At the outset of our analysis we note that the city in its arguments on appeal ignores the limited scope of judicial review of an arbitrator's award. Under G. L. c. 150C, Section 11, "[i]n the absence of fraud, arbitrary conduct, or procedural irregularity in the hearings, the court's determination is confined largely to whether the arbitrator's award conforms to the terms of the reference submitted to him by the parties." Greene v. Mari & Sons Flooring, 362 Mass. 560 , 563 (1972). Here, the city and the union agreed on an issue and submitted it to the arbitrator. His decision addressed the question and answered it. The award was within the scope of the reference.

The city has come up with a novel twist to its argument that the arbitrator exceeded his powers. It concedes that the dispute submitted to the arbitrator was a grievance as that word is defined in the collective bargaining agreement. It contends, however, that Borghesi's criminal conduct rendered the grievance no longer subject to arbitration because by that conduct Borghesi forfeited any compensation that may be owed to him. It cites Hennessey v. Bridgewater, 388 Mass. 219 (1983), as support for its position. In that case, a probationary, nontenured police officer was injured in the line of duty and received leave without loss of pay pursuant to G. L. c. 41, Section 111F. While on that status his employment was terminated for breach of duty and illegal conduct. See now G. L. c. 31, Section 61. On the same date the town terminated all compensation that the police

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officer had been receiving under G. L. c. 41, Section 111F. He brought an action seeking a declaration of his right under G. L. c. 41, Section 111F, to receive benefits after the date of his termination. The court held that "where the unchallenged reasons for termination charge illegal conduct as well as breach of duty . . . [the police officer] has forfeited any claim to the continuation of wages which are incident to employment." Id. at 226.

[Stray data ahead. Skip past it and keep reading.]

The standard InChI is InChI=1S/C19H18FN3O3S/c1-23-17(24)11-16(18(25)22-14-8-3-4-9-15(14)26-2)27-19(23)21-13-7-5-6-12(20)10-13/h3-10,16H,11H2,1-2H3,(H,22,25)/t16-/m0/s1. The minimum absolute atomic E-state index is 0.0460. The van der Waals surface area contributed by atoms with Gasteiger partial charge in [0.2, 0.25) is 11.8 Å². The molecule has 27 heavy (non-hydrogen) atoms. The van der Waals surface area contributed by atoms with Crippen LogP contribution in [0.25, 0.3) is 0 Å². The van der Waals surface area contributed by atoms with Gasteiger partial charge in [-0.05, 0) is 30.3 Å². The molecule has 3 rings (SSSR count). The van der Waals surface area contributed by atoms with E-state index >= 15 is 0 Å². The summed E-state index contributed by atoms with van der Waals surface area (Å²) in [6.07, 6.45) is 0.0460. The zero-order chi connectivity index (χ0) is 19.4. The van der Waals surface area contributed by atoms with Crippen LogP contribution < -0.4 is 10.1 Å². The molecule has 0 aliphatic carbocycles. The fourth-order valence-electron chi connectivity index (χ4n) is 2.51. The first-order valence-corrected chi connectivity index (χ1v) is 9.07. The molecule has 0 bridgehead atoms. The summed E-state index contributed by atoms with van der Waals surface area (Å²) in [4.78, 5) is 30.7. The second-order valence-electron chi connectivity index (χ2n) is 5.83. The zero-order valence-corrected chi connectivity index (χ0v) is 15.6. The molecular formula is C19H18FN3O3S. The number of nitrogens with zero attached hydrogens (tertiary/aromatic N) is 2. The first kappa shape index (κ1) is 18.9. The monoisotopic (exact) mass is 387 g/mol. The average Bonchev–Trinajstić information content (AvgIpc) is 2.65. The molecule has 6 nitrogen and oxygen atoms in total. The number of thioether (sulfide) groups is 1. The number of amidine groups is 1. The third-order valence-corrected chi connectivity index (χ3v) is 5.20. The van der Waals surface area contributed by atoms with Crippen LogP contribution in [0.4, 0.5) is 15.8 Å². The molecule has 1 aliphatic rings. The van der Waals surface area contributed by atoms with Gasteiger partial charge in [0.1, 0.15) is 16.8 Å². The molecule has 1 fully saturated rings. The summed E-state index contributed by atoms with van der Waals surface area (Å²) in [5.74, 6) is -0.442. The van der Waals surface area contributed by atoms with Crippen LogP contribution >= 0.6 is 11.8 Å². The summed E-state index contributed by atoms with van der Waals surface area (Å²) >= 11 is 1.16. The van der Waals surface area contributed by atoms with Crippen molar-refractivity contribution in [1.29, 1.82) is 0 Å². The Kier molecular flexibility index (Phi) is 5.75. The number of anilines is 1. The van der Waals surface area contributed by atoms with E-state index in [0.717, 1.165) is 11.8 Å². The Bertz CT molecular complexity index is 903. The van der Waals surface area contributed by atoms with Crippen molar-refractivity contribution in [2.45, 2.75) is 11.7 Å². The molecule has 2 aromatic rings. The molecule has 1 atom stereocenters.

Contrary to the city's contention, Hennessey v. Bridgewater, supra, does not control the situation here. In contrast to the plaintiff in the Hennessey decision, Borghesi does not claim that he is owed wages from the date of his suspension. Rather, he seeks pay under G. L. c. 41, Section 111F, for a period of time prior to his suspension. Therefore, there is nothing in that decision that either forbids arbitration of the grievance or holds that Borghesi, under the facts presented here, has forfeited any claim to wages owed to him before his suspension.

The city's argument that analogous provisions of G. L. c. 32, and provisions of G. L. c. 268A require forfeiture of any claim for wages prior to November 24, 1981, is without merit.

The city's next argument in regard to its contention that the arbitrator exceeded his powers is equally without merit. General Laws c. 41, Section 111F, states that "no . . . leave [without loss of pay] shall be granted . . . for any period after a [designated] physician . . . determines that such incapacity no longer exists." Here, Dr. Anderson, the designated physician, determined that Borghesi could return to work. The arbitrator ruled that Borghesi was still incapacitated within the meaning of G. L. c. 41, Section 111F, when he was removed from leave without loss of pay status. The city argues that the arbitrator's decision was error because the statute vests in the designated physician, and not the arbitrator, the determination when an injured police officer has recovered from his incapacity. In his decision the arbitrator agreed with the city's interpretation of G. L. c. 41, Section 111F, but ruled that the determination of the designated physician here was seriously flawed in several aspects.